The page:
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Discussion Starter · #1 ·
How much should a new set of roller lifters cost me? Looking around, I'm seeing them listed for roughly $20-$25, which appears to be the price for a single lifter, is this correct? That could run me $200 alone. I'm thinking I'm just going to go to the junkyard and pull some used ones from a newish Escort/Focus, assuming there's nothing wrong with that. I know you can reuse lifters, but I'm going to be using a brand new cam, and I'm not sure if this will change anything.
 

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Check e-bay. 1low guided me to what needed before from a company he uses alot, Northern Auto Parts. Seem to have good parts aty great prices.

And I'm not sure of the compatiblity of using newer Escort/Focus internals.
 

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If you went 2nd or 3rd gen CVH powered Escort you're fine, the lifters are the same as roller cam 1st gens. They don't really wear, so there's no issue with using a new cam. Basically, it won't wipe the lobes. Most places sell lifters for $25 each. I found Napa sells them for $15 per. When I rebuilt my engine I replaced mine (they had leakdown issues) and ultimately paid $7.50 per lifter. They're PBM brand, seem to be as good as anything else I've seen.
 

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Discussion Starter · #4 ·
UnexplodedCow, where did you get your lifters that only cost you $7.50 a piece? I haven't seen anything "PBM" where I've been looking.

I checked on eBay, but I could only find the old flat style (dirt cheap in comparison, a whole set for twenty bucks.) I already ordered my cam from Northern's eBay store, but they don't have the matching lifters on there, and I was reluctant to pay $25.00 a piece at their regular site.
 

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I got them through my local machine shop as part of a rebuild kit. Chances are yours can do exactly the same. They'll get you lower prices than the typical auto store does. PBM is just another company that I've heard of making racing grade lifters.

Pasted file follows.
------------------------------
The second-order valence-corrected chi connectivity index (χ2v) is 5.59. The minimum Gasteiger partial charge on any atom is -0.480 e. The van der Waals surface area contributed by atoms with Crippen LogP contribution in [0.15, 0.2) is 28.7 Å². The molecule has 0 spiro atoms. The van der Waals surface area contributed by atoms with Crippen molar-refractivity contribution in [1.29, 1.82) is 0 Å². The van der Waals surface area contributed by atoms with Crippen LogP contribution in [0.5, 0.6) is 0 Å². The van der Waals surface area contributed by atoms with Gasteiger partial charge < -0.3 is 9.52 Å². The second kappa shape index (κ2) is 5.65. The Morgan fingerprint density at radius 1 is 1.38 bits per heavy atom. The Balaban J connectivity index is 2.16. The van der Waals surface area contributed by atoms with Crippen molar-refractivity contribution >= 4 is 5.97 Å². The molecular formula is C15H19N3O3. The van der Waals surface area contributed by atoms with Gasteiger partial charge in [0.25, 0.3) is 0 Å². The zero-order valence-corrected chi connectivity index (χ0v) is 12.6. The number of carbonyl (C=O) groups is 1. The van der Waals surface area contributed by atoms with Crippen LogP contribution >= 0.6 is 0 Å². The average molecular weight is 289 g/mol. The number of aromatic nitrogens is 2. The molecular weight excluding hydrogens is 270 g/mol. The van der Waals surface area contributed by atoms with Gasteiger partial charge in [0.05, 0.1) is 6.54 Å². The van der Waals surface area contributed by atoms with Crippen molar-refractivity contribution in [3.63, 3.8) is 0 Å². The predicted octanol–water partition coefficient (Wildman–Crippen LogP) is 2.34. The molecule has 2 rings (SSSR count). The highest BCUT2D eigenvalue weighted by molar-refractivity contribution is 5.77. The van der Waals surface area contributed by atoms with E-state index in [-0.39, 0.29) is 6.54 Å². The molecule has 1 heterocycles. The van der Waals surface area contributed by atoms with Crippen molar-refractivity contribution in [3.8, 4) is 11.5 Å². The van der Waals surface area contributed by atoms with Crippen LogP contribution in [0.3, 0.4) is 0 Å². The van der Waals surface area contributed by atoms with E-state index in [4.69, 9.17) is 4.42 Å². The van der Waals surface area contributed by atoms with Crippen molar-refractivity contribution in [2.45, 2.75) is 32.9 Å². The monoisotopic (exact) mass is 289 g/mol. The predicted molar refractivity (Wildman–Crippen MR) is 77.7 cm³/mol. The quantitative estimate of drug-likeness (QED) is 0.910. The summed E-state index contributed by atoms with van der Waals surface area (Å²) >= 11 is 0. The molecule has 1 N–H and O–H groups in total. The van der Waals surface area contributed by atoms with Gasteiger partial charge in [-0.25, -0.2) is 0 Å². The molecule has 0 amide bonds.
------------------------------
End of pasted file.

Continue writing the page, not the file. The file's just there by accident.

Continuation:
http://www.pbmperformance.com/store.php?catId=420

There is PBM's site. I'd ordered some Clevite lifters from Napa previously, and the PBM ones looked better. One has developed a slight leak, and it's pretty random, but disappears as soon as the oil pressure comes up, so I'm not worried about it. I haven't been the easiest on this engine either, and they haven't died yet. The rollers also operated more smoothly than the Clevite ones. They also seemed to be better machined and were shinier. For half the price of a Clevite I went for them. A box of 8 cost me $60, that works out to $7.50 per lifter. Maybe you can order directly from PBM and get a better price.

I also just sent them an email asking if they're still made, pricing, warranty, and any extra specs they'd care to throw in. I hope they respond. At least their site looks modern and well kept.
 

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Nah, CVH in general. If a roller cam was used along with the retainers, a 1.6 could also run roller lifters. A 2.0 uses the same lifters as the 1.9, so they're not indigenous. What's more, the UK has a 1.8 and 1.4 that use roller lifters.
 

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Hey, they contacted me back..the lifters are still made, 6500 rpm rev limit (same as oem). No warranty they know of, so that's par for the course. I wonder what pricing is, sent them one asking just that.
 

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What's interesting to me is that Rockauto.com seems to offer both 'hydraulic lash' and 'rlr' valve lifters for my 89 Pony (I assume 'rlr' stands for roller?), making me wonder if some '89 engines had the flat ones and some were made with rollers. Also, someone here on another thread claimed that his 89 or 90 had the non-roller lifters.

I've never taken my head off, so I don't know if it has roller or non-roller. Maybe some of the base model (Pony) cars still had non-roller in 89?

Will

Some time back, I searched the web for a java or flash animation of how hydraulic lifters work, since I'm still a bit confused about them. Anyone know of a site? I think that hydraulic ones keep metal to metal contact better and don't require lash adjustment as often as solid?

I know that roller lifters have a roller on the bottom which rolls against the cam, reducing cam wear, but I've never completely understood hydraulic vs. solid.